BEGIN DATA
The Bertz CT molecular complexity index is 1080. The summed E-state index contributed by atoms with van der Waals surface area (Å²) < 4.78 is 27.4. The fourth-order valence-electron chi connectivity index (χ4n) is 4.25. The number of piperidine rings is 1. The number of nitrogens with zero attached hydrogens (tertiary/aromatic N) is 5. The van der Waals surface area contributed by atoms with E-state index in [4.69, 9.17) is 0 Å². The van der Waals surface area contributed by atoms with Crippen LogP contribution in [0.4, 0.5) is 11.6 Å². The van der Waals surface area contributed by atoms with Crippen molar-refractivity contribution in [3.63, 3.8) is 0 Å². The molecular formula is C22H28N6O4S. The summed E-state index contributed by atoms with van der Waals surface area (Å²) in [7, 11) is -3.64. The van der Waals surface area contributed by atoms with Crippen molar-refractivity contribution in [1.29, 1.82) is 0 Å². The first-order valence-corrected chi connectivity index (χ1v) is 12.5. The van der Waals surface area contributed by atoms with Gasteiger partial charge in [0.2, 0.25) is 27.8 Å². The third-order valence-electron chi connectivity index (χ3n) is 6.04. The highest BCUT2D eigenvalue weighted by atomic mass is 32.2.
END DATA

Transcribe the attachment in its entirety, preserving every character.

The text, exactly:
The Bertz CT molecular complexity index is 1080. The summed E-state index contributed by atoms with van der Waals surface area (Å²) < 4.78 is 27.4. The fourth-order valence-electron chi connectivity index (χ4n) is 4.25. The number of piperidine rings is 1. The number of nitrogens with zero attached hydrogens (tertiary/aromatic N) is 5. The van der Waals surface area contributed by atoms with E-state index in [4.69, 9.17) is 0 Å². The van der Waals surface area contributed by atoms with Crippen LogP contribution in [0.4, 0.5) is 11.6 Å². The van der Waals surface area contributed by atoms with Crippen molar-refractivity contribution in [3.63, 3.8) is 0 Å². The molecular formula is C22H28N6O4S. The summed E-state index contributed by atoms with van der Waals surface area (Å²) in [7, 11) is -3.64. The van der Waals surface area contributed by atoms with Crippen molar-refractivity contribution in [1.29, 1.82) is 0 Å². The first-order valence-corrected chi connectivity index (χ1v) is 12.5. The van der Waals surface area contributed by atoms with Gasteiger partial charge in [0.2, 0.25) is 27.8 Å². The third-order valence-electron chi connectivity index (χ3n) is 6.04. The highest BCUT2D eigenvalue weighted by atomic mass is 32.2.